I saw many articles reporting that due to a technical glitch a lot of clients of the Bank of Ireland could withdraw big sums at the ATM machines. The spokesperson of the Bank of Ireland declared that those sums will be debited on the customers' accounts. But they did not tell anything more.

I am not familiar with the Irish system, but I had an account in the Anglo-Saxon area and I know that overdraft charges can be hefty. So, I would like to know if those customers will have to pay those charges, if present, even if they went in overdraft due to a technical glitch.


6 Answers 6


Under normal circumstances, yes the customers would be facing interest and charges. However, as customers could not see their balance they could have gone overdrawn accidentally, and for this reason the Bank of Ireland are not going to charge. I don't know if this will apply to those who deliberately exploited this bug.

See BOI suggests it won't charge interest to customers who withdrew extra cash during IT glitch

  • BOI satement seems quite evasive. At they question what are you going to do with interest and charges their reply explicitly mentions interest and overlooks charges. Anyway for the purpose of the question this is the most direct information we can get. At least I can see that things there work more or less like they work in the UK.I'ill mark it as the correct answer although it says that there is no clear answer.
    – FluidCode
    Aug 29, 2023 at 11:04

It's tricky to know what they can and what they can't do legally.

Obviously if you did withdraw 1000 Euros that are not yours you have to pay the money back. People have actually gone to jail for theft for taking money that way. If you don't pay it back, you will have to pay interest.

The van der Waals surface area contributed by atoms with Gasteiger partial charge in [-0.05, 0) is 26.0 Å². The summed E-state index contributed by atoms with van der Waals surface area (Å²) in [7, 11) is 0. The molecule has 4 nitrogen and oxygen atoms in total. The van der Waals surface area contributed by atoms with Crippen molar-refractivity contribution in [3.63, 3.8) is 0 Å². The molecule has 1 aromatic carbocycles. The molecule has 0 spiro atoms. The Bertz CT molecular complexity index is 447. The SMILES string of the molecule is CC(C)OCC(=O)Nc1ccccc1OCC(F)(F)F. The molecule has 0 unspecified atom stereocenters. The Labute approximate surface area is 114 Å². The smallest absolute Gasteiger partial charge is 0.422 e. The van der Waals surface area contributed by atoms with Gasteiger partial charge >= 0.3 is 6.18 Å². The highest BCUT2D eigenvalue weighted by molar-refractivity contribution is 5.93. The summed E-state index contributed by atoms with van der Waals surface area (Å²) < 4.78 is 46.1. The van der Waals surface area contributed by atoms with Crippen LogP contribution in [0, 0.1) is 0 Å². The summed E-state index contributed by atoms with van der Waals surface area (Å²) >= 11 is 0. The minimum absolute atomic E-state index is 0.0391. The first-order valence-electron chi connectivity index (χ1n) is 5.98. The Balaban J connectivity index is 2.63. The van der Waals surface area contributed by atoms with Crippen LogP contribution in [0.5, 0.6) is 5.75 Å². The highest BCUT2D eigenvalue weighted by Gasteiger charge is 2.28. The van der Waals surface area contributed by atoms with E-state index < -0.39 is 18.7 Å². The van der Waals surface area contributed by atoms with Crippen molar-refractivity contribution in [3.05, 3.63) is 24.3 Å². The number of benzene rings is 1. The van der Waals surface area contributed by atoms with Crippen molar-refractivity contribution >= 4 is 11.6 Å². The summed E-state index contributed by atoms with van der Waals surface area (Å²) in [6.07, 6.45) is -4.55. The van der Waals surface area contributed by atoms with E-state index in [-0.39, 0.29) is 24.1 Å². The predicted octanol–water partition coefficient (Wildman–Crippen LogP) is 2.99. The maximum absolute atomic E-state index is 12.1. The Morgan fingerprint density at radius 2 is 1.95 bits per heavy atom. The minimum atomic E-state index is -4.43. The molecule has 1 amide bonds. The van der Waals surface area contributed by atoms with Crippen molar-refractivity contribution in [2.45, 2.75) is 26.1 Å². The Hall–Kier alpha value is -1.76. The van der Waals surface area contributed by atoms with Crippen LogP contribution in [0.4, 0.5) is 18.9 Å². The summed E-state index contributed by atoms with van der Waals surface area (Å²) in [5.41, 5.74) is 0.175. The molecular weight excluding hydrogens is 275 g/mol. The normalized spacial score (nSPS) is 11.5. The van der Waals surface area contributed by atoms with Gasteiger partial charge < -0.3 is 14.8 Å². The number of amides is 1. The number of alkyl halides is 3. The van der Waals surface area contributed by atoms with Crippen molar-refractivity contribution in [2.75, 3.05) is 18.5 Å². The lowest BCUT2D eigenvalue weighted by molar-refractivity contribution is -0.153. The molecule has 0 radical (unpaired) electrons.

Now I have an allowed overdraft on my account that I can just use, and beyond that it is an unallowed overdraft with different (more expensive) rules. If that money was within the overdraft that you were allowed anyway, there should be no problem. If that money was beyond your regular overdraft, then it is hard to say if legally this was an allowed overdraft or not. Most likely not.

For anyone getting into this or a similar situation: If there's money in your account that isn't yours then don't touch it. You may save yourself a lot of trouble. Especially if you used it to buy things that you can't afford, because you won't get away with it.

  • 21
    Bank error in your favor, go to jail!
    – GammaGames
    Aug 18, 2023 at 14:17
  • 13
    @GammaGames "you took money you knew wasn't yours, go to jail!" sounds a lot more reasonable, doesn't it? Same applies to a workplace that overpaid you: they can demand their money back; don't keep/spend it if you know the amount was wrong.
    – Esther
    Aug 18, 2023 at 17:03
  • 11
    @Esther It's a Monopoly reference :)
    – GammaGames
    Aug 18, 2023 at 17:10
  • 4
    @GammaGames I can't believe I literally thought of Monopoly when I saw that, but somehow didn't realize it was a joke... ¯\_(ツ)_/¯
    – Esther
    Aug 18, 2023 at 17:16
  • 3
    Unless you've withdrawn enough to go abroad / off the grid / buy a fresh ID. In that case... Well, that's one reason for banks to stop treating their IT as a cost to be slashed, but I'd bet 10:1 that no lessons will be learned at C-level.
    – Therac
    Aug 18, 2023 at 21:45

I read a Dutch news article that says they don't have to pay overdraft fees in this specific case:

Klanten die nu in financiële problemen raken vanwege een negatief saldo kunnen contact opnemen met de bank. Ze hoeven geen rente te betalen over het bedrag dat ze rood staan.